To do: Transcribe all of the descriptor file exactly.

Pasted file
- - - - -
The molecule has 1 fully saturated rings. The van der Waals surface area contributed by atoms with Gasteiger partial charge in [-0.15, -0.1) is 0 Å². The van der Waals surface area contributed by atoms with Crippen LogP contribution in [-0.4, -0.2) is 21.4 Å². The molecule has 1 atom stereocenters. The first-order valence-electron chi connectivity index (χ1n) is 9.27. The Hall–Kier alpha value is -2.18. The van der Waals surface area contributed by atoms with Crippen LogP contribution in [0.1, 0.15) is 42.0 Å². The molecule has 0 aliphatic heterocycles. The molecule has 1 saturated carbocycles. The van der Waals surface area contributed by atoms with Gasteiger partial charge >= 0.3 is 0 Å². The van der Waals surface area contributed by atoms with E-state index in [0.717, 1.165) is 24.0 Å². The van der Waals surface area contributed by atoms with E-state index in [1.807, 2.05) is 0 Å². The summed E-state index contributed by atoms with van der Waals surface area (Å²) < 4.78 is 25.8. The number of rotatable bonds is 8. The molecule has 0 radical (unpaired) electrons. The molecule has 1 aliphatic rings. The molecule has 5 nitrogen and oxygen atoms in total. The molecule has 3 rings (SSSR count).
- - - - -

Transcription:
The molecule has 1 fully saturated rings. The van der Waals surface area contributed by atoms with Gasteiger partial charge in [-0.15, -0.1) is 0 Å². The van der Waals surface area contributed by atoms with Crippen LogP contribution in [-0.4, -0.2) is 21.4 Å². The molecule has 1 atom stereocenters. The first-order valence-electron chi connectivity index (χ1n) is 9.27. The Hall–Kier alpha value is -2.18. The van der Waals surface area contributed by atoms with Crippen LogP contribution in [0.1, 0.15) is 42.0 Å². The molecule has 0 aliphatic heterocycles. The molecule has 1 saturated carbocycles. The van der Waals surface area contributed by atoms with Gasteiger partial charge >= 0.3 is 0 Å². The van der Waals surface area contributed by atoms with E-state index in [0.717, 1.165) is 24.0 Å². The van der Waals surface area contributed by atoms with E-state index in [1.807, 2.05) is 0 Å². The summed E-state index contributed by atoms with van der Waals surface area (Å²) < 4.78 is 25.8. The number of rotatable bonds is 8. The molecule has 0 radical (unpaired) electrons. The molecule has 1 aliphatic rings. The molecule has 5 nitrogen and oxygen atoms in total. The molecule has 3 rings (SSSR count).